Background: Alaska Air Crash Flight 261
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SPENCER MICHELS: An hour after the Coast Guard called off the search for survivors of the Alaska Airlines crash yesterday afternoon, Navy searchers recovered Flight 261′s cockpit voice recorder. A remote-controlled submarine called Scorpio found the black box in 700 feet of water 10 miles off the Southern California coast.
The recovery of the voice recorder was achieved quickly by using a submersible remotely operated vehicle, or ROV, similar to this one. The unmanned ROV can descend much deeper than divers can, and its manipulator arms are used to grasp objects on the ocean floor while operators direct its movements from a video control room in a research vessel on the surface.
Last night at a news conference in California, investigators described eyewitness accounts of the plane’s final plunge into the Pacific Ocean Monday, which killed all 88 people on board.
JOHN HAMMERSCHMIDT: The visual witness, who was geographically located on the east side of Ancoppa Island, reported observing an aircraft nearly overhead descending. This witness — I should say combined visual and auditory — descending, heard multiple popping sounds, saw the aircraft make a right turn for 270 degrees as a course change, impacted the water going approximately 80 degrees nose down.
During the descent, the aircraft was twisting, flying erratically, wings rocking. At no time during the aircraft’s last one to two minutes of the flight did any objects depart from the aircraft. There was no observed fire, smoke, flames or any other aircraft or aircraft in the area. All three pilots used terms describing the descent of the accident aircraft as the flight had entered into tumbling, spinning, nose down, continuous roll, cork screwing and inverted.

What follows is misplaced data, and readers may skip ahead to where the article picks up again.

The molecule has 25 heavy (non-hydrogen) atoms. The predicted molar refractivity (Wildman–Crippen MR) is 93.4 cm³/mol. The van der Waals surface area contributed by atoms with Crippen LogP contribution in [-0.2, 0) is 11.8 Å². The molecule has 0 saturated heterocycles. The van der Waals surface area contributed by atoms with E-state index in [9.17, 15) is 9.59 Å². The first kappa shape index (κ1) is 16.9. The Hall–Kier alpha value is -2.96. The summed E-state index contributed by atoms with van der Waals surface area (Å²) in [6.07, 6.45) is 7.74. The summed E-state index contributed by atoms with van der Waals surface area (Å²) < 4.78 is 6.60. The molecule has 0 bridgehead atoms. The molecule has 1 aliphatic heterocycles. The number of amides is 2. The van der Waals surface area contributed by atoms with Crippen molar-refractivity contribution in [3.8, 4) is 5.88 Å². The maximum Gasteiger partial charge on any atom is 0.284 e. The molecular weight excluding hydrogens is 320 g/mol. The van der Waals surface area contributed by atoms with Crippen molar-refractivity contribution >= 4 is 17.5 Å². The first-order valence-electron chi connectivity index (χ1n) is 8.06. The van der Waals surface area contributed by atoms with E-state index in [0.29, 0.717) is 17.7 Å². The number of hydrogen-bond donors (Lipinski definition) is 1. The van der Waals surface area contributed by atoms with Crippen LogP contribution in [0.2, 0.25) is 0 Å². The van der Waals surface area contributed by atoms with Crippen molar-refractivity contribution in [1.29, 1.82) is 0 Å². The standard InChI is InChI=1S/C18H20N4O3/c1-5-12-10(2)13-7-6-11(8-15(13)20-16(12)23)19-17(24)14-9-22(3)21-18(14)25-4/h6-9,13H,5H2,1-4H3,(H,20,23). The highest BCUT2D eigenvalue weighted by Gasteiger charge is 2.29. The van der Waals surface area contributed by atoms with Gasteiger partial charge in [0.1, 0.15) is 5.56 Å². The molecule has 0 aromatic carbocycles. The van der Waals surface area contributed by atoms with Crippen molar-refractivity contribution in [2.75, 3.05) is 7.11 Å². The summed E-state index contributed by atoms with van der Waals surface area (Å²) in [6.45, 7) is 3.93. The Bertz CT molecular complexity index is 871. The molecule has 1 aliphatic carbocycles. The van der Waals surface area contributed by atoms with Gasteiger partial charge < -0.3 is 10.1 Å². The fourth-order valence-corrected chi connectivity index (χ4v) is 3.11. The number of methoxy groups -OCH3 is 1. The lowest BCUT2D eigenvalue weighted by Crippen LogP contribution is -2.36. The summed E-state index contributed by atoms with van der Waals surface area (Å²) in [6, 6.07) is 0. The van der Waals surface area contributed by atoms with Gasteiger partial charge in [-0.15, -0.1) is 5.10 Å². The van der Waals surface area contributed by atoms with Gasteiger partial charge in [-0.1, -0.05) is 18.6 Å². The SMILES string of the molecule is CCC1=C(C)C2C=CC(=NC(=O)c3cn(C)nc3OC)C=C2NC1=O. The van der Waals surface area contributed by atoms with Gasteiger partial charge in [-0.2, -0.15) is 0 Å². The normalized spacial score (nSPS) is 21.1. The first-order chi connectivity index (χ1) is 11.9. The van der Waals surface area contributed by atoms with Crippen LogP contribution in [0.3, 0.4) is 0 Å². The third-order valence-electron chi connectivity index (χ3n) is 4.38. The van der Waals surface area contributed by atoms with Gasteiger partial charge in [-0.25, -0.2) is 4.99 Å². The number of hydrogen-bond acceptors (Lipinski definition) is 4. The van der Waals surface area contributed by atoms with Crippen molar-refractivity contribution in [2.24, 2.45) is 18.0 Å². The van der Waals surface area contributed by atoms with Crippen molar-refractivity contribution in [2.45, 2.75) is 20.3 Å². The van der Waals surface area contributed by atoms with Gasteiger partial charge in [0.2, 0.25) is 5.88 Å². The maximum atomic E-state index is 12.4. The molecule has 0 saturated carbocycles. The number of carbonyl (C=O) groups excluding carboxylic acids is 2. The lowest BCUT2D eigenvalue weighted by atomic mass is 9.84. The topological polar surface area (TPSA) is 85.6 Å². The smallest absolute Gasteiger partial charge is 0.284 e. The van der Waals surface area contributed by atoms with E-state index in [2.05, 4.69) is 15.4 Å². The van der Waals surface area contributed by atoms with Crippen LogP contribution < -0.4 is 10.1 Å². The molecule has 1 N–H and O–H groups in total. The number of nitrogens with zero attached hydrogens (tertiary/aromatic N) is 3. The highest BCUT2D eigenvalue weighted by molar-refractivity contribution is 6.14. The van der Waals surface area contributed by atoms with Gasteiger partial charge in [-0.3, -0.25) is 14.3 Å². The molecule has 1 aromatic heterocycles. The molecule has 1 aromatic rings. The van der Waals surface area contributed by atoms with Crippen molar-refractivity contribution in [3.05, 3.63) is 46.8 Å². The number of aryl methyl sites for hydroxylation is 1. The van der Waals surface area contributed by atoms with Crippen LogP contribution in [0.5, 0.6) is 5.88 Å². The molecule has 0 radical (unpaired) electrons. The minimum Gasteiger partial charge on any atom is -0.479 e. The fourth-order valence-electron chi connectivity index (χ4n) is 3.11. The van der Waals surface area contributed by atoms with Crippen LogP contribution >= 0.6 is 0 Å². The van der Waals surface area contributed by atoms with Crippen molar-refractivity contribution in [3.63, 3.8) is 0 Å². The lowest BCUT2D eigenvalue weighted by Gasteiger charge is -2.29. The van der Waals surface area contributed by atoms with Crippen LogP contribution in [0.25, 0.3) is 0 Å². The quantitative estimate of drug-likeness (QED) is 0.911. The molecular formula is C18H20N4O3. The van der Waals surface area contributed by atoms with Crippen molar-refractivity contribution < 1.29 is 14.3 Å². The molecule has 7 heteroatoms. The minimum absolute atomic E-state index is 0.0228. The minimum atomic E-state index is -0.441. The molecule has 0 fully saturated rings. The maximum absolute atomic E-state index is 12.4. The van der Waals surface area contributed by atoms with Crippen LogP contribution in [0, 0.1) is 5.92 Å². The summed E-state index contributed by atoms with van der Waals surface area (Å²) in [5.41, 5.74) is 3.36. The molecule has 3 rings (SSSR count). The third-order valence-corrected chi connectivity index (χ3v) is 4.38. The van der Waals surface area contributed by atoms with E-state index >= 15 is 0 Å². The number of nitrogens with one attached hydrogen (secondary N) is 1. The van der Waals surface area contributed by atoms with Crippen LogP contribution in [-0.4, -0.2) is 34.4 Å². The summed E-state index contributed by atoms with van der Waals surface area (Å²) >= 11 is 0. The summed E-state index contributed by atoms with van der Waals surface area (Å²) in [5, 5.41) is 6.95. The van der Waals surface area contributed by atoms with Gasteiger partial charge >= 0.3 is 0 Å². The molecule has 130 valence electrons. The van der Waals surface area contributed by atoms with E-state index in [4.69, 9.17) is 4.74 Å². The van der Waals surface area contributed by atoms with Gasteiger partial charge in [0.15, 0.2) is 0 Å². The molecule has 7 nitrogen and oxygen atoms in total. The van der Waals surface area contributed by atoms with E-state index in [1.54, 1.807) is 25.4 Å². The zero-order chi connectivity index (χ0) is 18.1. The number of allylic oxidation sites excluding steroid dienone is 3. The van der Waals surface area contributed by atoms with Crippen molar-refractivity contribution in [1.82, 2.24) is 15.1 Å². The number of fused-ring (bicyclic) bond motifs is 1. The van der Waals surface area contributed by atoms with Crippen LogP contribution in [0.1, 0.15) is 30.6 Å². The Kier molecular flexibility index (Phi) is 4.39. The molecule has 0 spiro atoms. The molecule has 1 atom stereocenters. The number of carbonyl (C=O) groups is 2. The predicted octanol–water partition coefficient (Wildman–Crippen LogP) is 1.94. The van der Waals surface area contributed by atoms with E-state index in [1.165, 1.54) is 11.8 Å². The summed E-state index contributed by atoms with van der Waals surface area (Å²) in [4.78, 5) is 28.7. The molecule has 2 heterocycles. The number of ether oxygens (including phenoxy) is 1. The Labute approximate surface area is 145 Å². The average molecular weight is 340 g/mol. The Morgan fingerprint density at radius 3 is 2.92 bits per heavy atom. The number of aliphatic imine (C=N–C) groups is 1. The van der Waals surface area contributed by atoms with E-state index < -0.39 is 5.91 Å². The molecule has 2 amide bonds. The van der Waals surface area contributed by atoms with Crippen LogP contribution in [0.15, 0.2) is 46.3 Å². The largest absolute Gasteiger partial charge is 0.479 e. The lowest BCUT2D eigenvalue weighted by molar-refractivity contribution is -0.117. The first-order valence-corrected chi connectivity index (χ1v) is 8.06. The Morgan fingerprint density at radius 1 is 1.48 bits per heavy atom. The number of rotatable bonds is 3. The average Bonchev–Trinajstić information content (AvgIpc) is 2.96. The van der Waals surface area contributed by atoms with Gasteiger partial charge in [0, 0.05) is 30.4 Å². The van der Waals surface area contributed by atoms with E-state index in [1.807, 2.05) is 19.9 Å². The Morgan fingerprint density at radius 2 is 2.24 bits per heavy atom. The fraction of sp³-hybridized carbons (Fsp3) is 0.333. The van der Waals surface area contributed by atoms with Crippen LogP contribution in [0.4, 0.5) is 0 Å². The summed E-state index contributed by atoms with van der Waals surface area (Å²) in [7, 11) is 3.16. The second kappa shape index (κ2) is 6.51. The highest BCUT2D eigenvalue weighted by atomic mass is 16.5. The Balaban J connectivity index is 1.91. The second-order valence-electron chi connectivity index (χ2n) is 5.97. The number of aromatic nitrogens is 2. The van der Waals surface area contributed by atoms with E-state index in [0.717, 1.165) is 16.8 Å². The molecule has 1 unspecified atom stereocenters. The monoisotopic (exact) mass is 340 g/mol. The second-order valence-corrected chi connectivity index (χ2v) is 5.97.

SPENCER MICHELS: The voice recorder was shipped to Washington early this morning for analysis at the National Transportation and Safety Board’s headquarters. At a news conference in Washington this afternoon, NTSB Chairman James Hall said the quality of the cockpit recording, containing the last 30 minutes of the flight, was good.
JAMES HALL: As the recording began, the flight crew was discussing an existing problem with the airplane’s stabilizer trim. The flight crew decided to divert to Los Angeles International Airport. The airplane’s out-of-trim condition became worse as the crew attempted to diagnose or correct the problem.
The crew had difficulty controlling the airplane’s tendency to pitch nose down, the airplane descended, but the crew was able to arrest the descent. The crew continued troubleshooting and preparing for the — preparing the airplane for landing. Then control was suddenly lost. The crew made references to being inverted that are consistent with the witness statements to that effect. The Safety Board will be convening a cockpit voice recorder group tomorrow to begin a transcript of the recorded information.
SPENCER MICHELS: At another press conference later this afternoon in California, the NTSB announced news of the other black box.
JOHN HAMMERSCHMIDT: Right now the flight data recorder has been located and is on its way up to the vessel Kelly Schwest, so it has been recovered. The same vessels — the same vessel, the Kelly Schwest and the remote-operated vehicle Scorpio was the same combination that retrieved the cockpit voice recorder yesterday.
SPENCER MICHELS: All search and recovery operations will continue by remote control, since the water at is too deep for divers. The NTSB says its next step is to map the ocean floor at the site, before trying to recover pieces of the wreckage.